Overcoming Post-Holiday Lag

Welcome-Back-to-school-1-300pxJet lag is that crazy disorder experienced by travelers when the mind knows it is in one time zone while the body is certain that it is in a different one.

A similar condition affects families at the end of the Christmas break. Known as post-holiday lag, it results when a student’s body is returned to school while its brain continues on holiday vacation. Homeschoolers are as susceptible to this disorder as any other type of student. But with a few simple steps of preparation, wise homeschool moms can lessen the impact of post- holiday lag upon their students.

A day or two before the family’s planned return to the school routine, all should begin easing off the sugar and junk food that has likely dominated holiday eating habits. This is also the perfect time for some brisk exercise – plan a family hike, bicycle ride, or other fresh-air workout together. And, finally, get everyone to bed at a reasonable hour.

On the first day back to your school, you can signal the change in routine with a wonderful read-aloud. Find a book you can all enjoy and read two or three chapters that first day. You want to get far enough into the story so that your students eagerly anticipate reading more tomorrow.

Then, move on to reviewing some basic skills. This can take the form of flash cards, an app, computer drill, song, or other method of practicing math facts, phonics rules, sight words, and other items previously studied.

Next comes some important life skill training. Practice sorting, organizing, and categorizing as you all work together to put away the last of the holiday decorations. As you pack them away, you can identify them by color, sort them by shape, compare them by size, and categorize them by function. Even children too little to be allowed to touch fragile decorations can observe them thoughtfully and answer questions about them.

If your holiday decorations are already packed up, then you can practice these same skills as you get caught up on the laundry. Whether it’s sorting the clothes and linens to be washed or folding and putting away the clean laundry, your children can still sort and categorize by color, size, and by who each item belongs to. Don’t underestimate how much learning can happen through these types of informal experiences!

For your second day back to school, continue the read aloud. Then move on to some friendly inter-sibling competition on the skills they practiced yesterday. See who can complete a drill the quickest. For example, time your younger student on 20 addition flash cards while an older student might need to cover 30 division flash cards. But have them compete against each other for the fastest time with the most accuracy as incentive to master and review those basic skills. In fact, if you promise a rematch in a few days, you just might catch them practicing on their own time too.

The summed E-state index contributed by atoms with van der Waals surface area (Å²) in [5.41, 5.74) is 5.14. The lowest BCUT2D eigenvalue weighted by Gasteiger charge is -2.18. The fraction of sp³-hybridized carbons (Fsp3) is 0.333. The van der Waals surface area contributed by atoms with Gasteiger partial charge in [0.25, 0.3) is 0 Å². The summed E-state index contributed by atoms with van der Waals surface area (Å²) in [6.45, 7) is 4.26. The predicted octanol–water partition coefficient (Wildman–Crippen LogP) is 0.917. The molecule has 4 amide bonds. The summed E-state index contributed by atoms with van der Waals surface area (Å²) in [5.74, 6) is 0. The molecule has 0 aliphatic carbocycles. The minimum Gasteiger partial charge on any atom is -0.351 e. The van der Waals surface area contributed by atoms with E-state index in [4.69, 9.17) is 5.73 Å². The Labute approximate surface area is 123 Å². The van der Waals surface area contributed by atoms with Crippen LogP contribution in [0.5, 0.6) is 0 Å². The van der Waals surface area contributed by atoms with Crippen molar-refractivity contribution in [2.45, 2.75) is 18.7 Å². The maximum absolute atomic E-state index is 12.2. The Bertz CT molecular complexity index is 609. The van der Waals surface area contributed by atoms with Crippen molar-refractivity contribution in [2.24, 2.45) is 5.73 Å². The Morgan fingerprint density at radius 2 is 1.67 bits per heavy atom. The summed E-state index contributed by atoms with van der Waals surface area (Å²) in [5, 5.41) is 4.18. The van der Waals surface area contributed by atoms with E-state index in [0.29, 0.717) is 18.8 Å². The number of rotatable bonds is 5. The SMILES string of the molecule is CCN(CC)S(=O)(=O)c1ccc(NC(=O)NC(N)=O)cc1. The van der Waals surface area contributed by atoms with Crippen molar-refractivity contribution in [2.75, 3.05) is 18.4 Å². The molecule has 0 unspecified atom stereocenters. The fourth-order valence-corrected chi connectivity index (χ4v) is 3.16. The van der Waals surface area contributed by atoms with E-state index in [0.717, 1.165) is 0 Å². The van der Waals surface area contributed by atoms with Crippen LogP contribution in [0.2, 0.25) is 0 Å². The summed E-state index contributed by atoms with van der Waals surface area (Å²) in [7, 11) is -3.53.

Afterward, introduce their next science topic with a fun experiment or preview their historical study with a video. Then continue the life skill training with cleaning up and organizing their rooms. Help them find places for the new toys and gifts while looking for items to be given away. Sort through their clothing and put away or give away items which no longer fit. It’s much easier to keep their shelves and drawers organized when they have fewer items to deal with. Continue with re-establishing healthy eating habits and maintaining a consistent bedtime.

By the third day of school, you can begin to add in a regular school subject or two each day. But plan on reviewing or re-teaching the last few days covered in that subject prior to the holiday break before you move on to any new concepts. Within a week or so, you should be back into your usual school routine.

If your children are taking any group classes, you will need to review and prep for those classes first as you have less flexibility with that material than with the subjects you cover at home.

Once you are back in the swing of your school routine, I recommend studying hard during these shorter daylight hours and cooler winter months. Work diligently through new topics and concepts, quickly covering as much as your children are able to master. Then you’ll be ready to shift focus and add in more outdoor learning experiences or take a short break when spring arrives.

Don’t let post-holiday lag ruin your January homeschooling!  Ease back into your routine, allow time for review and catch up, and work together to return your home to its pre-holiday state to make the transition from Christmas vacation to normal life a little gentler and easier.

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